In an annual report summarizing complaints CFPB received in 2014, the bureau noted that year-over-year complaint volume is up 53 percent, growing from 163,700 complaints in 2013 to 250,700 in 2014.Breaking down complaints received by product, CFPB found that in 2014, debt collection drew the most complaints: 88,300, or 35 percent of the total. That was followed by mortgages (51,200 complaints) and credit reporting (44,800 complaints).Of the 250,700 complaints received in 2014, approximately 67 percent were received through CFPB’s website, 9 percent via telephone, 15 percent via referrals from other agencies and regulators, and the balance via mail, email and fax.CFPB’s database includes complaints only regarding providers with more than $10 billion in assets. The report issued Tuesday does not name any of the “aggrieved” companies.Last month, CFPB announced that consumers are now able to voice their complaints publicly about financial companies and their services. NAFCU holds that this ruling has the potential to increase reputation risk to credit unions. continue reading » 3SHARESShareShareSharePrintMailGooglePinterestDiggRedditStumbleuponDeliciousBufferTumblr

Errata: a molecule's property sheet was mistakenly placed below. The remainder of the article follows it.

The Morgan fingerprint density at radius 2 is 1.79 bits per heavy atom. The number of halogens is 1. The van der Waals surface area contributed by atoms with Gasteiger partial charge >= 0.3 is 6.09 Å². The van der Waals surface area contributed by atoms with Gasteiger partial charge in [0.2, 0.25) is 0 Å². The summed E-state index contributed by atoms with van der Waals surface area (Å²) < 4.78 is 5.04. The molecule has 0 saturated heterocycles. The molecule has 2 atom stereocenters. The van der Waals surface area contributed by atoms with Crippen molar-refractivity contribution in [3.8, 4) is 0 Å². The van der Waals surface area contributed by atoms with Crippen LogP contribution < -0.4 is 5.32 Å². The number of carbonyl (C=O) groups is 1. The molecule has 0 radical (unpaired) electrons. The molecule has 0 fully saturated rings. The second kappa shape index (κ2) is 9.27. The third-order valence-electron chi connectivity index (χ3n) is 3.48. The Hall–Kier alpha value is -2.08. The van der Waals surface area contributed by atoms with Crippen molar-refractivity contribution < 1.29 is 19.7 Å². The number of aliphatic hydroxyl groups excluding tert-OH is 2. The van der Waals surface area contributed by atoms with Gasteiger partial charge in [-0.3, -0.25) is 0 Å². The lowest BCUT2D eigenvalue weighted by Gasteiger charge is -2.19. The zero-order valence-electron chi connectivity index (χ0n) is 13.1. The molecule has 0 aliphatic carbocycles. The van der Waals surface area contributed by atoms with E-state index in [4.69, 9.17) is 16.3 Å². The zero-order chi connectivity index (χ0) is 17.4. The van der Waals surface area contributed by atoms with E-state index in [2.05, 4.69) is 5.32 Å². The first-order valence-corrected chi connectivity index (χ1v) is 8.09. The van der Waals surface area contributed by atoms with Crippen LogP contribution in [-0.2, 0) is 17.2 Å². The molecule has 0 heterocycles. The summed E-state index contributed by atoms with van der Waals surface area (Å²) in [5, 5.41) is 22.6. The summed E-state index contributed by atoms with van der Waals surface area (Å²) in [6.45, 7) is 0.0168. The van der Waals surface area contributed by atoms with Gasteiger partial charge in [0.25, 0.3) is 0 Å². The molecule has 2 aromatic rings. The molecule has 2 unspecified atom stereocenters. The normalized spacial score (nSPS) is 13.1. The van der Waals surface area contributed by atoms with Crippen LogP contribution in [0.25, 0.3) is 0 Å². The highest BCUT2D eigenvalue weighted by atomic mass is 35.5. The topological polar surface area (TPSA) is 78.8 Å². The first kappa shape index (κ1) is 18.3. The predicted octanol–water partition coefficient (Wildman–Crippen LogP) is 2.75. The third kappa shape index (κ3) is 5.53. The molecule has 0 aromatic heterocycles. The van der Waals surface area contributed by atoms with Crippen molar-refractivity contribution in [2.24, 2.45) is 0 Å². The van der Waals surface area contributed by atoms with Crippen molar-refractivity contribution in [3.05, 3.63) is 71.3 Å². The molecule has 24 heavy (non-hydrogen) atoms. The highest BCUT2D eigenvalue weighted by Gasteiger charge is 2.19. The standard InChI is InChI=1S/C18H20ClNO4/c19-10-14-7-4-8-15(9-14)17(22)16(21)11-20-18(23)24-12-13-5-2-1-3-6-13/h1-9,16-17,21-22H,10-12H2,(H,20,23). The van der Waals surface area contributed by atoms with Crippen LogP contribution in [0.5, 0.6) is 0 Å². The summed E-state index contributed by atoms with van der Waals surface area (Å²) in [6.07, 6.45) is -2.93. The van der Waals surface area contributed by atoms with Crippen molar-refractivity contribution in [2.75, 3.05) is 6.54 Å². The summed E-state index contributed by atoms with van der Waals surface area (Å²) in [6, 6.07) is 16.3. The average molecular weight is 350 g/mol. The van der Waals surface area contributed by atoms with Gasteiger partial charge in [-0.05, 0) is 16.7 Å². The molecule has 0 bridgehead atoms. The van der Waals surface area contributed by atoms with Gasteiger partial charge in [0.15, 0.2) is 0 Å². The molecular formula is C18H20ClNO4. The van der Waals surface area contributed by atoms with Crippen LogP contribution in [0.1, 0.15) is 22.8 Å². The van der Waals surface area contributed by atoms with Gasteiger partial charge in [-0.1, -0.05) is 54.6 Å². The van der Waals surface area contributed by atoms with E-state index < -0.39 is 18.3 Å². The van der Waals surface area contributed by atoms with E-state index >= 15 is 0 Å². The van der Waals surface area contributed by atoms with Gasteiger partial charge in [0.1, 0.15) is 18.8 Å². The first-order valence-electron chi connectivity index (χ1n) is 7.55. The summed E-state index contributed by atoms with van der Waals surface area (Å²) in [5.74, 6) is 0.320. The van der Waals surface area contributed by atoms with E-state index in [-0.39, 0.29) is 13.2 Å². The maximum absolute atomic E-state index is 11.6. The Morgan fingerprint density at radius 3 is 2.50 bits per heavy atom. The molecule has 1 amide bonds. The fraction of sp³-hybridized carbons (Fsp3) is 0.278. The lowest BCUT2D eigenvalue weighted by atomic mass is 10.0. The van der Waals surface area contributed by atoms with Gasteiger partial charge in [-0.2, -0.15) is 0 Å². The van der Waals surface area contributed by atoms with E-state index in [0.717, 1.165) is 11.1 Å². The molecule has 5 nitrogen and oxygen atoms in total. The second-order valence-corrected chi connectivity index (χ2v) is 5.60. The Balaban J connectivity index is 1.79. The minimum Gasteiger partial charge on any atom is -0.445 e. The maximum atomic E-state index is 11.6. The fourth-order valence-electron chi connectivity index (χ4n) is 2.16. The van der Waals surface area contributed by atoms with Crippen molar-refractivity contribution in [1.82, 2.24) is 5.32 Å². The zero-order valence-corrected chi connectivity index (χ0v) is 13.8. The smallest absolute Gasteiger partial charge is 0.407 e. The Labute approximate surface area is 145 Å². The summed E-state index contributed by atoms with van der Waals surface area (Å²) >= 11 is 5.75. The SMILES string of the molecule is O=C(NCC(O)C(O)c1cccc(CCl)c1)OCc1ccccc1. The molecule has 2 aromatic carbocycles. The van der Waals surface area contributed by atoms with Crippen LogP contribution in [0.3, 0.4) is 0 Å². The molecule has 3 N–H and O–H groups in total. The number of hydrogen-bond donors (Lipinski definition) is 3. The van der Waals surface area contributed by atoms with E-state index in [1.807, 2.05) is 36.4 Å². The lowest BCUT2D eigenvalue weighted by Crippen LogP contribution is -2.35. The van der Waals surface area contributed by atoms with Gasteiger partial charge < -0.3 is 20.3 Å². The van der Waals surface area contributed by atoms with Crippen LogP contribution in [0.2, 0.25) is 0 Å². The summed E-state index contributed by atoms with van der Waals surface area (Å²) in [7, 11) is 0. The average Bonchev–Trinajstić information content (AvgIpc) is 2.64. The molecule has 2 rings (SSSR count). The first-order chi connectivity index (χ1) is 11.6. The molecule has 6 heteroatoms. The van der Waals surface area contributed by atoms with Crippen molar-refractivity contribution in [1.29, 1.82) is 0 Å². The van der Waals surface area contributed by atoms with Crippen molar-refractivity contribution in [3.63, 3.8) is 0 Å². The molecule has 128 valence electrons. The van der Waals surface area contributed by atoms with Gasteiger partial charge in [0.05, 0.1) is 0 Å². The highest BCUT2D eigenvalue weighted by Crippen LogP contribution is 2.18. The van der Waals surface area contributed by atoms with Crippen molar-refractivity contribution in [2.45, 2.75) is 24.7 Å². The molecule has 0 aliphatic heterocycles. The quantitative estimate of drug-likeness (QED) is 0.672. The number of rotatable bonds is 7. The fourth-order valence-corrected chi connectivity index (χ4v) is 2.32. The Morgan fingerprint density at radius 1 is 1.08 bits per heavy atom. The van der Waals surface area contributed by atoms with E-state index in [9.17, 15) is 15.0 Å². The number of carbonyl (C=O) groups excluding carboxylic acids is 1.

34SHARESShareShareSharePrintMailGooglePinterestDiggRedditStumbleuponDeliciousBufferTumblr,Bo McDonald Bo McDonald is president of Your Marketing Co. A marketing firm that started serving credit unions nearly a decade ago, offering a wide range of services including web design, branding, … Web: yourmarketing.co Details Norman Rockwell never really showed us America. He painted America as it might have been, could have been, should have been. His images left generations vividly remembering experiences they never had. Rockwell portrayed a wishful thinking America. Many believed it –in the same way many marketers portray a fictional credit union in their branding.What promises are you making in your marketing? As a professional, you’re the Norman Rockwell of your brand. Each day you sit at the canvas with brush in hand and paint the picture that you want people to see. Each day you convey a beautiful scene of a dozen members joined by credit union staff and volunteers singing Kumbaya in the spirit of all things that are good about financial cooperatives.But what would happen if Julian Assange showed up in your lobby with briefcases full of internal documents from planning sessions, staff meetings, and transcripts of dialogue from office banter? Would that line up with the touching Norman Rockwell style message of being a financial cooperative that cares? In many cases, I fear that would not be the case.How many conversations and notes from planning sessions would be inwardly focused leading only to padding the bottom line? How many of those conversations would sound more like a bank than a financial cooperative? I used to think the larger the credit union, the more “bank-like” they are. I quickly found that to be false. There are some smaller credit unions that are pulling Wells Fargo-style antics. Many larger credit unions are passionate about serving the types of members that they were founded to serve decades ago. They follow the Louise Herring mindset of staying true to doing the work you were founded to do while using modern techniques to stay relevant.According to a study by AdAge, consumers don’t trust your ads. In fact, fewer than 25% of U.S. online consumers trust ads in print publications, and the numbers are even worse for digital media. Despite these numbers being consistent for several years, ad campaigns get all the action because “hitting your numbers” means finding the right customer segment in the right channel with the right message. In 2017 though, even the most advanced campaigns won’t deliver competitive advantage anymore. Your competitors are as skilled as you – if not better – at the campaign game. You can keep painting your Normal Rockwell images of a zen-like financial cooperative, but if it’s nothing more than lipstick on the pig, consumers are smart enough today to see right through it.Stop trying to cram the Norman Rockwell image down consumers’ throats. Change your focus from member acquisition to interaction management. Downplay media buys, focus on member experiences that will be memorable and shareable. Move from transactions to exchanges in value. Your members will spread the word and they will be believed.